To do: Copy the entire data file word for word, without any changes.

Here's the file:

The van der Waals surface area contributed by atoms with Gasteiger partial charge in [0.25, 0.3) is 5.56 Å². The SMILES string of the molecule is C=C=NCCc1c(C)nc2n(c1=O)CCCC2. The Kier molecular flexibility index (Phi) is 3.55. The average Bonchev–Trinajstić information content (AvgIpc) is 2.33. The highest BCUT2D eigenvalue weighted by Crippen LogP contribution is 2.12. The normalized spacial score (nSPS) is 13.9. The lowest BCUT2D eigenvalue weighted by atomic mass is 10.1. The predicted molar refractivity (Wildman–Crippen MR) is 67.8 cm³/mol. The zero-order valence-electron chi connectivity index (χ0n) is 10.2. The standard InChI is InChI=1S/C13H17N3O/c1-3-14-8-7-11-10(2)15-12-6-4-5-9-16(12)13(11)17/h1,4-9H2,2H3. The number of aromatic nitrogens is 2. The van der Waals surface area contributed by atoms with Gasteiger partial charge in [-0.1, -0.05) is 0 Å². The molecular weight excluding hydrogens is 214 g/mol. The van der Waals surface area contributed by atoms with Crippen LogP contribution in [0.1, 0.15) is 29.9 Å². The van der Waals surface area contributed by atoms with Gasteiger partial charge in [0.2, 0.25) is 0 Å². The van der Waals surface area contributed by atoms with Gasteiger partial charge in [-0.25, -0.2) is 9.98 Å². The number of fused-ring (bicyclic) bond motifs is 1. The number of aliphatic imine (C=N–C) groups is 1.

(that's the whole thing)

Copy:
The van der Waals surface area contributed by atoms with Gasteiger partial charge in [0.25, 0.3) is 5.56 Å². The SMILES string of the molecule is C=C=NCCc1c(C)nc2n(c1=O)CCCC2. The Kier molecular flexibility index (Phi) is 3.55. The average Bonchev–Trinajstić information content (AvgIpc) is 2.33. The highest BCUT2D eigenvalue weighted by Crippen LogP contribution is 2.12. The normalized spacial score (nSPS) is 13.9. The lowest BCUT2D eigenvalue weighted by atomic mass is 10.1. The predicted molar refractivity (Wildman–Crippen MR) is 67.8 cm³/mol. The zero-order valence-electron chi connectivity index (χ0n) is 10.2. The standard InChI is InChI=1S/C13H17N3O/c1-3-14-8-7-11-10(2)15-12-6-4-5-9-16(12)13(11)17/h1,4-9H2,2H3. The number of aromatic nitrogens is 2. The van der Waals surface area contributed by atoms with Gasteiger partial charge in [-0.1, -0.05) is 0 Å². The molecular weight excluding hydrogens is 214 g/mol. The van der Waals surface area contributed by atoms with Crippen LogP contribution in [0.1, 0.15) is 29.9 Å². The van der Waals surface area contributed by atoms with Gasteiger partial charge in [0.2, 0.25) is 0 Å². The van der Waals surface area contributed by atoms with Gasteiger partial charge in [-0.25, -0.2) is 9.98 Å². The number of fused-ring (bicyclic) bond motifs is 1. The number of aliphatic imine (C=N–C) groups is 1.